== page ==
Dr. Kennedy Barrington
“People make way too many assumptions about people with disabilities [and] people of color and don’t even consider the fact that I, or anyone else, have served my country. While the initial assessment is negative, in the end, it can be a more positive experience to be African American, to be a veteran, to be a woman, and to be a person with a disability because those four negatives all end up mathematically becoming a positive. It has made me a unicorn and makes people want to work together to bring awareness to diversity, equity, and inclusion,” says Barrington.
Creating a more accepting and mindful community is the first step to enacting change and providing more opportunities and resources to overlooked entrepreneurs, according to Kamethia Wilson, a U.S. Navy Petty Officer Second Class AW/SW and firefighter in Operation Enduring Freedom who served a total of eight tours in 13 years. She is now launching her own fitness training business, Knockout Health and Wellness
, in the summer of 2020.
“The problem is definitely out there, but many people will say, ‘Oh wow! We didn’t even know about this issue in the community,'” says Wilson. “The community needs to know what’s around it, and we need to push the envelope a little bit so people can understand how to handle things and make changes to provide more resources.”
Organizations, such as Michigan Veteran Entrepreneur Lab (MVE-Lab)
, Grand Rapids Opportunities for Women (GROW)
, Detroit Regional LGBT Chamber of Commerce
, West Michigan Veterans Coalition
, and Kent County Veteran Services
provided these four women veteran entrepreneurs with resources and inclusive approaches that are helping them succeed.
“For a female veteran, a female of color, and even a person with a disability, the MVE-Lab and GROW will be more accommodating, more one-on-one, and more apt to walk you through the challenges you will face on a more personal level than some of the other new programs where you can do a pop-up shop or sell your pitches to get thousands of dollars. There’s a ton of those micro-type programs out there, but if you need more one-on-one hand holding, the MVE-Lab and GROW are definitely some of the best resources I’ve found,” says Barrington.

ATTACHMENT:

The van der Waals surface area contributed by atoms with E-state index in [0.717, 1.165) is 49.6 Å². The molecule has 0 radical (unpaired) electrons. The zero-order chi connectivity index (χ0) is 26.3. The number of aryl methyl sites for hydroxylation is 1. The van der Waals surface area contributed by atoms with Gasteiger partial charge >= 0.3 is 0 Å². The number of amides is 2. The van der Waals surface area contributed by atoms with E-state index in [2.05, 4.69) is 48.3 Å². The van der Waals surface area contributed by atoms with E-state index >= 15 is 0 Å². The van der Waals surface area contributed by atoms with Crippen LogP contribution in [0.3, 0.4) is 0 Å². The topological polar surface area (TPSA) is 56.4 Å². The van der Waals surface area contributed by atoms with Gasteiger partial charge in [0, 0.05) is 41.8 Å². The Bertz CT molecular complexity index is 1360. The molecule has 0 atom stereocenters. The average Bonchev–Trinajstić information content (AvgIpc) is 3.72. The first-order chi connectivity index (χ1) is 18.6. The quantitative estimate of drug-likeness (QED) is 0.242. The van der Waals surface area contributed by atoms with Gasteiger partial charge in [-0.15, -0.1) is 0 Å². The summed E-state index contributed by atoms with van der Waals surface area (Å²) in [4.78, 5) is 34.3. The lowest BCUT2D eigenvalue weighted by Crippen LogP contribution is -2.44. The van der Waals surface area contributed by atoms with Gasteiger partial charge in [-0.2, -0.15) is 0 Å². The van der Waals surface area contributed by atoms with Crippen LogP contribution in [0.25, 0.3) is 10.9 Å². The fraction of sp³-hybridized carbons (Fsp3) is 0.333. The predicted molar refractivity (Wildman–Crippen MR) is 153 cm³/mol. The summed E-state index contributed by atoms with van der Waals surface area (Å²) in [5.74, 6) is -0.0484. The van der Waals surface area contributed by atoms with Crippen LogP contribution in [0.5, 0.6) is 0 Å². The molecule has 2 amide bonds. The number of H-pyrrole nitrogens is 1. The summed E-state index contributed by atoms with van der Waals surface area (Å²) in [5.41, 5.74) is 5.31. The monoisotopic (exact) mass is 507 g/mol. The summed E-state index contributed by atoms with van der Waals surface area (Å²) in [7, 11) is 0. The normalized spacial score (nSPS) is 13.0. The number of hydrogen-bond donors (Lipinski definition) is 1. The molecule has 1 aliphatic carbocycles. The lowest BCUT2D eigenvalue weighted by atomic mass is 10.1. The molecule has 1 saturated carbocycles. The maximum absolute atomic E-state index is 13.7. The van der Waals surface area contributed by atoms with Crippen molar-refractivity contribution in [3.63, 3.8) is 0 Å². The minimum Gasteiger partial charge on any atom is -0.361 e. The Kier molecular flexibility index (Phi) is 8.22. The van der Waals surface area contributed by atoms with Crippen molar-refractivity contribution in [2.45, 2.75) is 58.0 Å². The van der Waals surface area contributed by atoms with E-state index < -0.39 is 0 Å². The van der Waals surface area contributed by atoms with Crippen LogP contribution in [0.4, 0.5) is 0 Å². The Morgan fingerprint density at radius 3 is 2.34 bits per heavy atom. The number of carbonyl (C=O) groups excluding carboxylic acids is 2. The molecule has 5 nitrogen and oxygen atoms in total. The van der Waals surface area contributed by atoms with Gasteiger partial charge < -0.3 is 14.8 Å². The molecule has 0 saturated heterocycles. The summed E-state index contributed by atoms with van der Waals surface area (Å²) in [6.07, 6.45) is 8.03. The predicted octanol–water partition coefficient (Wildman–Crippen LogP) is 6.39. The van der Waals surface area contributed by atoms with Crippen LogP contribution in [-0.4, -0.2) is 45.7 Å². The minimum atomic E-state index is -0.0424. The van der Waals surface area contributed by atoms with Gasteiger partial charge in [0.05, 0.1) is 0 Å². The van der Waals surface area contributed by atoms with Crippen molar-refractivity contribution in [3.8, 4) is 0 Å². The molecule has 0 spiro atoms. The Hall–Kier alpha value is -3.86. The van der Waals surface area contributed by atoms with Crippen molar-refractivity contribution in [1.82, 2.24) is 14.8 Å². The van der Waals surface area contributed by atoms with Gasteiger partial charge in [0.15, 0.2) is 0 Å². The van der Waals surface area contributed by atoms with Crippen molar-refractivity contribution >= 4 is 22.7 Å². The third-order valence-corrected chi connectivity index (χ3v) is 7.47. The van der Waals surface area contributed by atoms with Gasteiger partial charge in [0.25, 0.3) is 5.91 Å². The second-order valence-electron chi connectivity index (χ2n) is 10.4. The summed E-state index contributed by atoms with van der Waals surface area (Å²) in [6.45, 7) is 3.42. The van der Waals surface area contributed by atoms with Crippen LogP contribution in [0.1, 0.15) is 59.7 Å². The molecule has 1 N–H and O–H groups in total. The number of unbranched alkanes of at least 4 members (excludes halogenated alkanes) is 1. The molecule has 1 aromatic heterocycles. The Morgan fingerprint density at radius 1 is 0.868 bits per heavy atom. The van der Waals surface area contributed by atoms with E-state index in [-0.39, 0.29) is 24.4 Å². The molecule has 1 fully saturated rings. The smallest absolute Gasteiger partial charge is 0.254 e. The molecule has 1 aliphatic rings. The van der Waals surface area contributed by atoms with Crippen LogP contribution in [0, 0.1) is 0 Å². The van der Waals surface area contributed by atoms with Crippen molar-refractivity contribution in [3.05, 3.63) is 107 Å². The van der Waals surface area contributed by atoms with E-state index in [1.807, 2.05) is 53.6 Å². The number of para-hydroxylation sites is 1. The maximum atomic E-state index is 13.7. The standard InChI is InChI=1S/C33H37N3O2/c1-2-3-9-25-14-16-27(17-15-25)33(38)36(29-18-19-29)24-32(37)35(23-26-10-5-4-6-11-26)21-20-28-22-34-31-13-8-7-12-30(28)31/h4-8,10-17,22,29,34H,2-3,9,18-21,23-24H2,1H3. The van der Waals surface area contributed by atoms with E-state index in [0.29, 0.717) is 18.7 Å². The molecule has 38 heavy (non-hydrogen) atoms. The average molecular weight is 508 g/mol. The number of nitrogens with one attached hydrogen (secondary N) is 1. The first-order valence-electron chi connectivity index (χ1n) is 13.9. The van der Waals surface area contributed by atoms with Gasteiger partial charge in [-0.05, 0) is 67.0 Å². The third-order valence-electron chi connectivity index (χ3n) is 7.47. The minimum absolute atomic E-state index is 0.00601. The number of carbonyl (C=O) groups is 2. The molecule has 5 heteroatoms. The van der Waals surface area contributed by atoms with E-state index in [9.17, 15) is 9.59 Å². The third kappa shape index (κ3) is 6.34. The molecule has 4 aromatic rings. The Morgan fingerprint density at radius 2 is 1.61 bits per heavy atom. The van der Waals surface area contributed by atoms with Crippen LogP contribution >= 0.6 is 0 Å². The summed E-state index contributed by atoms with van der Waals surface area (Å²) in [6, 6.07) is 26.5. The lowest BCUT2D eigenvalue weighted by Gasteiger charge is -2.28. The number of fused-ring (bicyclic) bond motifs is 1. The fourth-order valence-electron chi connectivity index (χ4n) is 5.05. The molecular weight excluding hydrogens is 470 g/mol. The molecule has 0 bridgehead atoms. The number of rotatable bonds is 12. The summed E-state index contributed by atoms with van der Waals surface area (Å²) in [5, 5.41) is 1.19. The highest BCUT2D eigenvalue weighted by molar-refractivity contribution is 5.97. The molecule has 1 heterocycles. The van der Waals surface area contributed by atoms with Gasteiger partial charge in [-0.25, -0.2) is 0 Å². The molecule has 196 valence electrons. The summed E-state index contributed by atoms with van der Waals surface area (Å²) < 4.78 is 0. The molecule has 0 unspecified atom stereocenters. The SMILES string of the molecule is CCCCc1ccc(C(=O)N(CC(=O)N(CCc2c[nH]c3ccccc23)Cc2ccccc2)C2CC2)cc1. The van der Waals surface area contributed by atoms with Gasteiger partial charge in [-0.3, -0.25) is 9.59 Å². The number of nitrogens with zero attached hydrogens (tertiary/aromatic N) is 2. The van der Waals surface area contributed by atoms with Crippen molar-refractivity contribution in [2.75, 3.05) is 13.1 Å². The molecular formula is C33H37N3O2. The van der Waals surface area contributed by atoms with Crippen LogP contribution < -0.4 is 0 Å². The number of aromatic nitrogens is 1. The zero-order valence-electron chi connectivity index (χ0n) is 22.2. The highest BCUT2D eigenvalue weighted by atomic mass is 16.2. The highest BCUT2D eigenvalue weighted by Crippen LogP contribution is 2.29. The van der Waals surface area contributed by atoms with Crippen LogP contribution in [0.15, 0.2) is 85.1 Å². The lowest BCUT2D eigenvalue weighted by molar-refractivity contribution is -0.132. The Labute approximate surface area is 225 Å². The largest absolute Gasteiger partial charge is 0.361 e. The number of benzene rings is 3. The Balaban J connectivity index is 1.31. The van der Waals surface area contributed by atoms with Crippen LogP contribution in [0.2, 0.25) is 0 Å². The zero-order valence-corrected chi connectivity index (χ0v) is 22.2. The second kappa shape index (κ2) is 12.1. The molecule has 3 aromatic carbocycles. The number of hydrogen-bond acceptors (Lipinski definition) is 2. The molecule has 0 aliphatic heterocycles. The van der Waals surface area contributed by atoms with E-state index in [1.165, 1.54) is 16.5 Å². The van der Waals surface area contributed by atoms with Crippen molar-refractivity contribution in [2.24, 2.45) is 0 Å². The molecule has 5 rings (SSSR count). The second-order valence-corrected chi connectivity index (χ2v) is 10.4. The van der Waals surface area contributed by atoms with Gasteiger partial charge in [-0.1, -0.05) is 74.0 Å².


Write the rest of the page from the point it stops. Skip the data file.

Those who are family and friends of a woman veteran entrepreneur also have the responsibility to be explicit in their support. “Tell them every day that you trust them to be successful, that you believe they can run a profitable business, and that they have what it takes. Because guess what? No one else is telling them that. In fact, they often hear the opposite, especially from their own heads,” says Wolfe.
Photos by Chantal Pasag of Pasagraphy.
Building Bridges is a series focused on the diverse entrepreneurial community within the West Michigan region. Throughout the year, the series will highlight the unique problem solvers and change makers who seek to positively impact the growth of the economy and local ecosystem. Building Bridges is supported by Grand Rapids Opportunities for Women (GROW).
About Megan Sarnacki: Megan Sarnacki is a freelance writer with a passion for social justice, intercultural affairs, wellness, and the arts. When she is not writing, you can find her working as a videographer, editor, and producer for WGVU Public Media.
You can contact the editor for this series, Leandra Nisbet, at [email protected]!